Not a 'two-sides issue': Transgender people exist. Why is there a debate over whether they should have rights?

Susan Miller

In the U.S., 1.4 million adults identify as transgender.

Some dazzle in films and on stage. Some light up sports arenas. Some smash barriers in elections to public office.

And many are like the people Sean Ebony Coleman knows, “those folks in the Bronx just getting on the 2 train,” the ones whose security isn’t assured by high-profile visibility, whose rigors of daily life revolve around housing, food, a living wage. 

“Everything everyone else is concerned with, we are concerned with, too,” said Coleman, founder and executive director of Destination Tomorrow, an LGBTQ center in the Bronx.

But those people are navigating 2021 amid a noisy debate over rights that has dominated headlines in the months leading up to Transgender Awareness Week this week, a debate that at its core undercuts the humanity of someone who is transgender.  

“It’s easier to take away someone’s rights if they don’t exist,” Coleman said.

The year has been a tough one in many ways for transgender people. Anti-transgender legislation brewed in state legislatures, including at least 75 bills that would block trans youths' participation in sports and 40 that would deny youths gender-affirming medical care, according to the Equality Federation and the Movement Advancement Project, which track state laws.

In October, Texas became the latest state to join the fray when Gov. Greg Abbott signed into law a bill that restricts transgender students' participation in school sports. The law, which takes effect Jan. 18, effectively bans transgender students from playing on school sports teams that align with their gender identities.

School board meetings have seen fiery uproars over books and trans-inclusive policies. A Virginia school’s equity initiative allowing transgender students to use the bathroom matching their gender identity even roiled the state’s recent governor’s race.

For a transgender person to feel like their very existence is being debated – or denied – is devastating, says Jay Brown, a senior vice president with the Human Rights Campaign.  

“It is very dehumanizing,” he said. “Like you are standing there as a person and you exist and people are talking about you as if you don’t.”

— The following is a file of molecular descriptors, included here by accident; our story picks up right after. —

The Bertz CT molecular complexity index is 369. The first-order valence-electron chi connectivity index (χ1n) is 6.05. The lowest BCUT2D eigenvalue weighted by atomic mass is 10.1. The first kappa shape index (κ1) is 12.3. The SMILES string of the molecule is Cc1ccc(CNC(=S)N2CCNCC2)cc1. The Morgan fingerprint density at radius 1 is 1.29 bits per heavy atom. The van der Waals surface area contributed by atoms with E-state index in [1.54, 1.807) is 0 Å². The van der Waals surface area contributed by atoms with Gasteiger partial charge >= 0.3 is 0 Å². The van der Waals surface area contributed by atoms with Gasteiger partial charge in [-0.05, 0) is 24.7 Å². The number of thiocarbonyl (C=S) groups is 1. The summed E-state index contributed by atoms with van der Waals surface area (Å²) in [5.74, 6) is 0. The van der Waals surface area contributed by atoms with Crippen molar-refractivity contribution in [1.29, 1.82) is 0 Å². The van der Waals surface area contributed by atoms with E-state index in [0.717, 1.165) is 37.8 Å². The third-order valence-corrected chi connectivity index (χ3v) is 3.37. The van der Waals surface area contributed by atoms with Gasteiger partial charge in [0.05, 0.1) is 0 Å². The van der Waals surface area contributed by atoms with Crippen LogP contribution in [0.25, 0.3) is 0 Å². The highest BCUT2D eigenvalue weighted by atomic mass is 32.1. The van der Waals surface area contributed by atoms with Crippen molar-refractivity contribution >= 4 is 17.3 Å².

The transgender community “for a long time has been a go-to source for fearmongering when it comes to politics,” he said. “A lot of folks still don’t know us. And in the absence of knowing us there are misunderstandings, doubts and confusion. Some of that is at play and being politicized.”

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Coleman, whose nonprofit provides services that help reroute individuals from needing emergency care, agrees. Many people don’t recognize that the transgender community is “part of the American fabric because for so long we had to hide our gender identity.”

People rally at the Capitol in Austin, Texas, on Oct. 6, 2021, against a bill that would  ban transgender students from playing on school sports teams that align with their gender identities.

Transgender youths in the crosshairs 

The focus on trans youths by some elected officials has been particularly troublesome, said Brown, who recalls the same “scare tactics” that targeted young people coming out as gay and lesbian in earlier years.

"Most of us now believe that gay kids exist,” he said. “We have got to catch up to the reality that trans kids do exist, too.”

A new study in Transgender Health from researchers at The Trevor Project, which provides crisis and suicide prevention services for those under 25, underlines the importance of a climate of acceptance for young people.

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Among the findings:

• Transgender and nonbinary youths who reported gender identity acceptance from at least one adult in their life had 33% lower odds of reporting a past-year suicide attempt.

• Transgender and nonbinary youths who reported high gender identity acceptance from their parents had 43% lower odds of attempting suicide.

• Transgender and nonbinary youths had 33% lower odds of attempting suicide when recognized by school professionals.

The study should “should send a clear message to all people who know a transgender or nonbinary young person that they can have a profound impact by simply being accepting,” said Amit Paley, Trevor Project CEO and executive director.

Putting transgender youths in the crosshairs has real-life consequences on the mental health of those already grappling with high rates of discrimination and bullying, Paley said. “Words and actions matter, especially from those in positions of power. We urge all adults with large platforms to consider the weight of their words.”

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Media has role in spreading awareness

There are more young people coming out than in previous generations, and people are more aware there are more than just two genders, said Serena Sonoma, communications coordinator for LGBTQ advocacy group GLAAD.

But there are still those who don’t know a transgender person and that’s where the media plays a role with accuracy, inclusion and respectful coverage, they said. Journalists help shape “how people know and understand the unfamiliar.”

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While op-ed columns are a different dynamic than a news story, commentary that reflects anti-trans voices can have a toxic impact, Sonoma said. “Op-eds can insult people’s dignity and cause harm to vulnerable people. … Unchecked facts, lies and misinformation shouldn’t be spread freely on public platforms.” 

Simply put, Sonoma said, there should be no firestorm over someone’s rights. “A person’s existence and basic humanity are not something that can be a two-sides issue to begin with.”